Viruses usurp host cell functions and recondition the cell to optimize it for viral replication. They do this by redirecting host proteins and by bringing in their own proteins as necessary. To understand the underlying mechanisms, it is important to characterize viral events in the context of the cell and identify viral and host factors involved in these process. We have been able to apply whole cell electron cryotomography (ECT) to follow the assembly and maturation of Sulfolobus turreted icosahedral virus (STIV) in a life-like state in intact archaeon Sulfolobus cells. The whole cell ECT approach, which is limited in most systems due to the cell thickness, makes STIV/ Sulfolobus one of the few model systems to correlate the structural changes that occur in an entire cell as a consequence of virus infection in 3D at low-nm resolution. We propose to combine ECT, single particle CryoEM reconstruction, genetic and biochemical approaches to (1) determine the morphogenesis of STIV, to (2) dissect the factors contributing to the distinct cellular distribution of the particles at different maturation stages, and to (3) characterize a new viral release mechanism mediated by infection-induced pyramid structures. Cellular tomography studies have revealed DNA-filled STIV virions, DNA-free procapsids and partially assembled particles and showed that the capsid and inner membrane co-assemble in the cytoplasm of Sulfolobus that lacks membrane-containing organelles. The assembled procapsids are packaged with DNA and mature to virions.
In Specific Aim 1, we propose to identify the specialized packaging vertex and characterize the structural changes accompanying packaging. We also found that STIV virions tend to form quasi-crystalline arrays in the cell while procapsids are mostly scattered outside or on the edges of the arrays. We hypothesize that the particles are organized to form viral arrays when packaging the genome. We propose to test the hypothesis by uncoupling capsid assembly and DNA packaging. The model predicts that blocking DNA-packaging will block array formation. Furthermore, we found that viral infection induced pyramid-like protrusions, which have sharply defined facets and apexes. Forming these pyramids requires substantial remodeling of the cellular membrane and destruction of the surface protein layer, leading to insights about this new virus-release mechanism. We will characterize the role of viral protein C92 (a major pyramid protein) in pyramid formation and pyramid-mediated viral release. The proposal will contribute significantly to our understanding of the cell biology of archaeal virus pathogenesis and viruses in the PRD1-Adeno lineage in general.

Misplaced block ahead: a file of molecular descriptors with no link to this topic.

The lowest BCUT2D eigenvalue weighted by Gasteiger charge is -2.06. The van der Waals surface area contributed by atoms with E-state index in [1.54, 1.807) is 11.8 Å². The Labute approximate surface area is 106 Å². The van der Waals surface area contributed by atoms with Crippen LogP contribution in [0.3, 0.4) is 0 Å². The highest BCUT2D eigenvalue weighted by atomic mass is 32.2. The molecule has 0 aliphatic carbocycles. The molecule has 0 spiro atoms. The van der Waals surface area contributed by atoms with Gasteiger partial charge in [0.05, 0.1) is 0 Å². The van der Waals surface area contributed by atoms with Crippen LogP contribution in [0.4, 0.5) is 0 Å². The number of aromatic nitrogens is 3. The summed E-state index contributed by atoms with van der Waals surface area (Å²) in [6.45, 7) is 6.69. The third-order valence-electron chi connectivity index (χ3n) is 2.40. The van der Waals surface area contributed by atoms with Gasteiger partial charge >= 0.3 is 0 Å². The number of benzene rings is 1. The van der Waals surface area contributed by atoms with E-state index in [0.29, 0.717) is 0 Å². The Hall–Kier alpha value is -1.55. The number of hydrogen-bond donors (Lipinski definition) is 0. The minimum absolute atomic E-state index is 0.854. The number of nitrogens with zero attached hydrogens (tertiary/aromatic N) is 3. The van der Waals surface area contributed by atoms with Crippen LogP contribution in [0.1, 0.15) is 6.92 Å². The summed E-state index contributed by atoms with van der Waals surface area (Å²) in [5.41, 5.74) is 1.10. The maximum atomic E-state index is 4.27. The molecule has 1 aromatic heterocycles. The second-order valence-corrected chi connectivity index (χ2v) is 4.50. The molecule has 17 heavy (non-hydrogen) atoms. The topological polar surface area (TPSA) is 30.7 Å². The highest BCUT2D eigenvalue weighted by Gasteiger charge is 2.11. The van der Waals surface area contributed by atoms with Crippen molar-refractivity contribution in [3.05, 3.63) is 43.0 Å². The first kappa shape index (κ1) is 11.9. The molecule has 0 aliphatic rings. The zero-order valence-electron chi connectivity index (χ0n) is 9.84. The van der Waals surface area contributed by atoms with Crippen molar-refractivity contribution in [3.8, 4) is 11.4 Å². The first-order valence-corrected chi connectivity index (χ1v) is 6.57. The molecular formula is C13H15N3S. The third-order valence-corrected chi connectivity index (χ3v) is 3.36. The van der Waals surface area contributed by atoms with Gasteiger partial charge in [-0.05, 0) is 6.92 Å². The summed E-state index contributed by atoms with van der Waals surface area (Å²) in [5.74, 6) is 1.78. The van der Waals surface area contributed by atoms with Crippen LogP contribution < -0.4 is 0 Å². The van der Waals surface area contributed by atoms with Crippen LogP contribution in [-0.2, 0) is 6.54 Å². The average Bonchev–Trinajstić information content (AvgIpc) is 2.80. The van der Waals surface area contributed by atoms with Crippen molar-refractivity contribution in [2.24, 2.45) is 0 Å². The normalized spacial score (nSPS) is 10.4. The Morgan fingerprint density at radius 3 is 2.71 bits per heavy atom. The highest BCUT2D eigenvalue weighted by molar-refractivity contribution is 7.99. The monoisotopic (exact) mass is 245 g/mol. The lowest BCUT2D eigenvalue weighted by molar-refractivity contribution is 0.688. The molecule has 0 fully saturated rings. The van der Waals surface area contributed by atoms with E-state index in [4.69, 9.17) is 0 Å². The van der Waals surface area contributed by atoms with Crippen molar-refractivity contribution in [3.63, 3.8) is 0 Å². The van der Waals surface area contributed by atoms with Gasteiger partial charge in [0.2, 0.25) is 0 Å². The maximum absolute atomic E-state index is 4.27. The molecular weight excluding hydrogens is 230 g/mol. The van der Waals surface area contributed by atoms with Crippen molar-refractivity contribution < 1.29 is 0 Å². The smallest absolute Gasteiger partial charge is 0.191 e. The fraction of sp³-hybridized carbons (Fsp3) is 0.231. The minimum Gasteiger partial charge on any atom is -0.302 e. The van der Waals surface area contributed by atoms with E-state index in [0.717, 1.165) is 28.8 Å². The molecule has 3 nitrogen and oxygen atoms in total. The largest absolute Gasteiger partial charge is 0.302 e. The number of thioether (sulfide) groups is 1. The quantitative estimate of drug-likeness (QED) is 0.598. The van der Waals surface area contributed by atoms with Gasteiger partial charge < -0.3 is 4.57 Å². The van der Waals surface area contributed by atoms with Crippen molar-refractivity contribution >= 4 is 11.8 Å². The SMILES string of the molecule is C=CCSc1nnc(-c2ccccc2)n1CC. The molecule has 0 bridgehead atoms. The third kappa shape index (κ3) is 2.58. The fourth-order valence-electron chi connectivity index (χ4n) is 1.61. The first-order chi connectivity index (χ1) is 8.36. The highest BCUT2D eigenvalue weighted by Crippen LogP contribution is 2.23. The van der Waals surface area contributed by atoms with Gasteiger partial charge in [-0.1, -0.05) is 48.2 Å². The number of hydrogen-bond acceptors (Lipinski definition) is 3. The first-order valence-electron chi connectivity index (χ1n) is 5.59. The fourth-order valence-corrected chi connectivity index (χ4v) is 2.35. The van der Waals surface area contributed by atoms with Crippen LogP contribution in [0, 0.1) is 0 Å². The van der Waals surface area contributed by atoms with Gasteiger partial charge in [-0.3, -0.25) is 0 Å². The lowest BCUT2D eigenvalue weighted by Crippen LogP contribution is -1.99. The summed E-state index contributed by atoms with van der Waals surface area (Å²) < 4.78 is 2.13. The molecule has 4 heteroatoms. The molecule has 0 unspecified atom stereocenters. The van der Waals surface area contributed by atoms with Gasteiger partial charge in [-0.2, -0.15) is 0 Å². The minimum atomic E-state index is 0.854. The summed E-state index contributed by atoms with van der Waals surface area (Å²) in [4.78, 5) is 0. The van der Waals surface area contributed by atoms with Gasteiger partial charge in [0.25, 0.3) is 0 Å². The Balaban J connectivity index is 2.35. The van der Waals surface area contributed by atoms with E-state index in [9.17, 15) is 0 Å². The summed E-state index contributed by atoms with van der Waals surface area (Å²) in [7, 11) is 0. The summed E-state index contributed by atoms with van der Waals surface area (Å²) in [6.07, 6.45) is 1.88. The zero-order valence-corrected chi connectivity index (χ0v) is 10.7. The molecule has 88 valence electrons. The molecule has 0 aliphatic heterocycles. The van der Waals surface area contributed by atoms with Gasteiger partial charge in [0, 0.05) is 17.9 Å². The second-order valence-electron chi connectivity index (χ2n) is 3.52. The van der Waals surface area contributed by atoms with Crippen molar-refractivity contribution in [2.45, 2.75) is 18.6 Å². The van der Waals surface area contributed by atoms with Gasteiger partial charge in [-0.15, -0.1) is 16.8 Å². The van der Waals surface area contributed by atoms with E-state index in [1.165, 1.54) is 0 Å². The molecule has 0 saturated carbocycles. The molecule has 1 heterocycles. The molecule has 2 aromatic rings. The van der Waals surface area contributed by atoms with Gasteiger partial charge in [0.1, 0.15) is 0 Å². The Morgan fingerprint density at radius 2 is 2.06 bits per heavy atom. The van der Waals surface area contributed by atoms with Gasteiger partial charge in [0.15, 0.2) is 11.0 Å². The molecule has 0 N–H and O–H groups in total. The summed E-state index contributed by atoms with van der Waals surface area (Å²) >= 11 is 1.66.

Public Health Relevance

Viruses cause many human diseases and agricultural loses. To understand how viruses replicate and hijack hosts, it is important to follow viral events in vivo and characterize viral-host interactions involved in various steps of viral life cycle. The proposal will contribute significantly to our understanding of the cell biology of Sulfolobus turreted icosahedral virus infection and viruses in the PRD1-Adeno lineage in general.

National Institute of Health (NIH)
National Institute of General Medical Sciences (NIGMS)
Career Transition Award (K99)
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Special Emphasis Panel (ZGM1-BRT-X (KR))
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Flicker, Paula F
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Scripps Research Institute
La Jolla
United States
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Veesler, David; Ng, Thiam-Seng; Sendamarai, Anoop K et al. (2013) Atomic structure of the 75 MDa extremophile Sulfolobus turreted icosahedral virus determined by CryoEM and X-ray crystallography. Proc Natl Acad Sci U S A 110:5504-9
Fu, Chi-yu; Johnson, Johnson E (2012) Structure and cell biology of archaeal virus STIV. Curr Opin Virol 2:122-7
Wang, Kang; Fu, Chi-Yu; Khayat, Reza et al. (2011) In vivo virus structures: simultaneous classification, resolution enhancement, and noise reduction in whole-cell electron tomography. J Struct Biol 174:425-33
Fu, Chi-yu; Johnson, Johnson E (2011) Viral life cycles captured in three-dimensions with electron microscopy tomography. Curr Opin Virol 1:125-33